Happy Nigerian Independence Day! I love celebrating my Nigerian heritage, and of course one of my favorite ways to do it is through food. I wanted to share 10 of my favorite Nigerian recipes that I love to cook just as much as I love to eat. These recipes take me back to my childhood and almost every family gathering. They include the beloved jollof rice as well as some snack recipes, dinner staples, and entertaining recipes. Ready to celebrate with me? Lets go!
- Jollof Rice– There isn’t enough good things to say abut this dish right here. When you think Nigerian food, jollof rice is most likely the first thing to pop in your head. Every Nigerian has grown up eating this dish, and the variation party rice is found at almost every Nigerian gathering. It spicy, sweet, and ultra comforting. My recipe breaks it down in 5 easy steps so it turns out good every time!
- Fried Plantains– I get asked how to fry plantains all the time! I love having plantains with almost everything! Rice, soups, stews, and even eggs! This is how I grew up eating them, and fried plantains our served up with Nigerian meals quite a lot. You’ll also see them referred to as dodo or alloco. They couldn’t be any easier to fry. The trick is picking them when they have ripened. Check out the recipe in my cookbook, Flavors of Africa.
- Egusi Soup– Comfort in a bowl! This soup is rich in earthy flavors, and packed with spinach, chicken, and meat. I love to eat this soup with garri or fufu. It’s not a flavor that you commonly run into, but just one taste and you’re going to love it!
- Moin Moin– I like to call this dish a spicy bean cake. It’s made with black eyed peas with the shells removed, then pureed with peppers and tomatoes. It’s then steamed in uma or banana leaves, and can be stuffed with whatever you want! Growing up my mom would stuff them would boiled eggs, corned beef, or mackerel. The most common combination are boiled eggs and corned beef. I absolutely love watching my mom make this dish.
- Nigerian Red Stew– No Nigerian household is complete without a pot of this stew in your fridge. It is a staple, and most times if you’re wondering what’s for dinner; it’s rice and stew! This is my all time favorite meal, and I could eat it 3 times a day. It never gets old. If you love tomatoes, then you will love this stew. The tomatoes are blended, then cooked down and fried till they darken and naturally sweeten.
- Chin Chin– My favorite snack growing up. All chin chin is is fried dough that’s been lightly seasoned with nutmeg and sugar. The dough is cut into small squares and then fried to a hard crisp. I used to love crunching on these squares. These are great as a snack, or if you are entertaining put them in a bowl (think like chips), and you’ll consistently see hands reaching in for more and more. This is the perfect snack to enjoy Nigerian Independence Day with!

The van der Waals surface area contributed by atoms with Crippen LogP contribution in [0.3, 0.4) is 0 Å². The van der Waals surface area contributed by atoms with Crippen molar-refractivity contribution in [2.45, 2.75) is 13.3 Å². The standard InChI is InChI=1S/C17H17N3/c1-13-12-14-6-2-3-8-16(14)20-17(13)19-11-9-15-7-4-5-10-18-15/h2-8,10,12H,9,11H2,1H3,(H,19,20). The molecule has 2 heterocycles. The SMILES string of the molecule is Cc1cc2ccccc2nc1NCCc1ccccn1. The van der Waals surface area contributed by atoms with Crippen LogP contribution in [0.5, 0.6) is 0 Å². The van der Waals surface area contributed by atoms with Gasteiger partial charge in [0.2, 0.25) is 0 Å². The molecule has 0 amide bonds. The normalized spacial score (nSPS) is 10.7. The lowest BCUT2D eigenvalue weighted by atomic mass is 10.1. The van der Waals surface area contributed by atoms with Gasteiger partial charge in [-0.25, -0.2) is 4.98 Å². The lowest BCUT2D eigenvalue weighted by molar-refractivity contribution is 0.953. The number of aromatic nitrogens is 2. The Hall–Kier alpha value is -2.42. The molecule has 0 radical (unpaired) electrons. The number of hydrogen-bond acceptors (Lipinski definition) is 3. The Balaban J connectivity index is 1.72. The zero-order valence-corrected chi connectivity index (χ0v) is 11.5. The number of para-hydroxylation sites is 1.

- Nigerian Pepper Sauce– If stew isn’t readily available this pepper sauce is the next best thing. Use it to flavor your fish, meats, and chicken as a marinade. It’s also great as a dipping sauce if you can handle the heat. I like to dip my puff puff or fried plantains in it, as well as put it on top of my white rice.
- Puff Puff– These fried dough balls are heaven! Traditionally less sweet than a doughnut or beignet; I often call these puff puff the African doughnut. The batter is very simple with just flour, sugar, water, nutmeg, and yeast; yet when fried the result is magical. These balls fresh out of the oil are fluffy, light, and sweet and super hard to resist. These should be a part of every Nigerian Independence Day celebration! To kick up the sweetness sprinkle powdered sugar on them for an extra treat.
- Nigerian Pepper Soup– one word…HEAT! This soup is packed with peppers and spice (hence the name) and is just the thing you need if you’re looking to get over a cold. This is a great winter time soup as it will warm you right up. Besides the peppers; it’s got a nice assortment of fresh, chicken, and meat. A lot of people use goat meat in their pepper soup. It’s often served with boiled yam or plantains and rice.
- Suya– I’ve loved suya since childhood. It’s the epitome of Nigerian street food, and every town has it’s go to suya spot. You’ll see vendors out there all day, grilling meat with spices and the high orange flame and smells- it’s truly magical. It’s one of the most flavorful pieces of meat I’ve ever tasted and the spice along with the grilling is what makes suya, suya. I’ve come up with my own blend of suya seasoning, and I use it all the time!
Hope you guys enjoy all of these recipes! Comment below and let me know which ones you’re just dying to try first. You can find more Nigerian and African recipes in my cookbook, Flavors of Africa! Happy Nigerian Independence Day! -xX Evi